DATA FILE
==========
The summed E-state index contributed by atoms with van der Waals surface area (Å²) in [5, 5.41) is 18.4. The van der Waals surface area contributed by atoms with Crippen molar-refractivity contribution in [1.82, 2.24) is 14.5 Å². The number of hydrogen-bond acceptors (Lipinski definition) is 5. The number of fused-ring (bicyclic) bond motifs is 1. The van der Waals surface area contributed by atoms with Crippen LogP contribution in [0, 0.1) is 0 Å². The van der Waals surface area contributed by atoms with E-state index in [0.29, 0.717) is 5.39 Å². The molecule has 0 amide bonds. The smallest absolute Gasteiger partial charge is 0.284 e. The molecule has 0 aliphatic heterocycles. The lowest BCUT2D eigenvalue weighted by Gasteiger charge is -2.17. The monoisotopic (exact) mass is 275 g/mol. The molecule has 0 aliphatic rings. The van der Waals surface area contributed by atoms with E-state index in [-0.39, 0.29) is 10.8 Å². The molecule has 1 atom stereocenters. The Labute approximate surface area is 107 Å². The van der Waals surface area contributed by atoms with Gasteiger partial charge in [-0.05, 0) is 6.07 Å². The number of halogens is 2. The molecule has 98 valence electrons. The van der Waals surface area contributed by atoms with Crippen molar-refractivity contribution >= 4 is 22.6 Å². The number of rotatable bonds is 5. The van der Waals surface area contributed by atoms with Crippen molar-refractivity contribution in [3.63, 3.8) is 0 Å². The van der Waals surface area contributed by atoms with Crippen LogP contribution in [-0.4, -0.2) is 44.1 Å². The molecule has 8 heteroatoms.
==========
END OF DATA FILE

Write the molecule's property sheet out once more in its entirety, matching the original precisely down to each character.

The summed E-state index contributed by atoms with van der Waals surface area (Å²) in [5, 5.41) is 18.4. The van der Waals surface area contributed by atoms with Crippen molar-refractivity contribution in [1.82, 2.24) is 14.5 Å². The number of hydrogen-bond acceptors (Lipinski definition) is 5. The number of fused-ring (bicyclic) bond motifs is 1. The van der Waals surface area contributed by atoms with Crippen LogP contribution in [0, 0.1) is 0 Å². The van der Waals surface area contributed by atoms with E-state index in [0.29, 0.717) is 5.39 Å². The molecule has 0 amide bonds. The smallest absolute Gasteiger partial charge is 0.284 e. The molecule has 0 aliphatic heterocycles. The lowest BCUT2D eigenvalue weighted by Gasteiger charge is -2.17. The monoisotopic (exact) mass is 275 g/mol. The molecule has 0 aliphatic rings. The van der Waals surface area contributed by atoms with E-state index in [-0.39, 0.29) is 10.8 Å². The molecule has 1 atom stereocenters. The Labute approximate surface area is 107 Å². The van der Waals surface area contributed by atoms with Gasteiger partial charge in [-0.05, 0) is 6.07 Å². The number of halogens is 2. The molecule has 98 valence electrons. The van der Waals surface area contributed by atoms with Crippen molar-refractivity contribution >= 4 is 22.6 Å². The number of rotatable bonds is 5. The van der Waals surface area contributed by atoms with Crippen molar-refractivity contribution in [3.63, 3.8) is 0 Å². The van der Waals surface area contributed by atoms with Crippen LogP contribution in [-0.4, -0.2) is 44.1 Å². The molecule has 8 heteroatoms.